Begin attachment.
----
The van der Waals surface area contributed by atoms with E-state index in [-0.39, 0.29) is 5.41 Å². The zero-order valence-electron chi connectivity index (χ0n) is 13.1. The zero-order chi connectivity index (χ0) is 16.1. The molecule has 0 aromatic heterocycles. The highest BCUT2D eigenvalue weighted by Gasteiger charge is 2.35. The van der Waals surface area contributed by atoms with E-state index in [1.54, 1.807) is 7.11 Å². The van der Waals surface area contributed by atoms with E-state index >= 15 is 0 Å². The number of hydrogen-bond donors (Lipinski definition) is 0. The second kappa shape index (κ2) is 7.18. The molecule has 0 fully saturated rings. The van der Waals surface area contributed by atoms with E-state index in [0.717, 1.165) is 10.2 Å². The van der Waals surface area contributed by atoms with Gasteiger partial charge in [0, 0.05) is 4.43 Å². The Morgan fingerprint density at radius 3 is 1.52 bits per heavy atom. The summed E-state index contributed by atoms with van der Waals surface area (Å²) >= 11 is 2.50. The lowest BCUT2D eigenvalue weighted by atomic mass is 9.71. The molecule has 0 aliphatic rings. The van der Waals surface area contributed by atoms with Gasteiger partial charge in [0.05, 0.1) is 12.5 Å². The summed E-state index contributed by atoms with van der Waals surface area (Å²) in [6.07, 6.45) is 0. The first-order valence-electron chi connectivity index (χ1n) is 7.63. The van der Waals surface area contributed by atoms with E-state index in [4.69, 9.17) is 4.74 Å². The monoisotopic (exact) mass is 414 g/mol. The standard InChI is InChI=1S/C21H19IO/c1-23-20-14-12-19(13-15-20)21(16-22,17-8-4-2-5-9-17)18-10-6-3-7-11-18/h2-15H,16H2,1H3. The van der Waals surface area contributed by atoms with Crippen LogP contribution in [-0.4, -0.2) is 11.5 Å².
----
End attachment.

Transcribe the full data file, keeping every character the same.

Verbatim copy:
The van der Waals surface area contributed by atoms with E-state index in [-0.39, 0.29) is 5.41 Å². The zero-order valence-electron chi connectivity index (χ0n) is 13.1. The zero-order chi connectivity index (χ0) is 16.1. The molecule has 0 aromatic heterocycles. The highest BCUT2D eigenvalue weighted by Gasteiger charge is 2.35. The van der Waals surface area contributed by atoms with E-state index in [1.54, 1.807) is 7.11 Å². The van der Waals surface area contributed by atoms with E-state index >= 15 is 0 Å². The number of hydrogen-bond donors (Lipinski definition) is 0. The second kappa shape index (κ2) is 7.18. The molecule has 0 fully saturated rings. The van der Waals surface area contributed by atoms with E-state index in [0.717, 1.165) is 10.2 Å². The van der Waals surface area contributed by atoms with Gasteiger partial charge in [0, 0.05) is 4.43 Å². The Morgan fingerprint density at radius 3 is 1.52 bits per heavy atom. The summed E-state index contributed by atoms with van der Waals surface area (Å²) >= 11 is 2.50. The lowest BCUT2D eigenvalue weighted by atomic mass is 9.71. The molecule has 0 aliphatic rings. The van der Waals surface area contributed by atoms with Gasteiger partial charge in [0.05, 0.1) is 12.5 Å². The summed E-state index contributed by atoms with van der Waals surface area (Å²) in [6.07, 6.45) is 0. The first-order valence-electron chi connectivity index (χ1n) is 7.63. The van der Waals surface area contributed by atoms with E-state index in [4.69, 9.17) is 4.74 Å². The monoisotopic (exact) mass is 414 g/mol. The standard InChI is InChI=1S/C21H19IO/c1-23-20-14-12-19(13-15-20)21(16-22,17-8-4-2-5-9-17)18-10-6-3-7-11-18/h2-15H,16H2,1H3. The van der Waals surface area contributed by atoms with Crippen LogP contribution in [-0.4, -0.2) is 11.5 Å².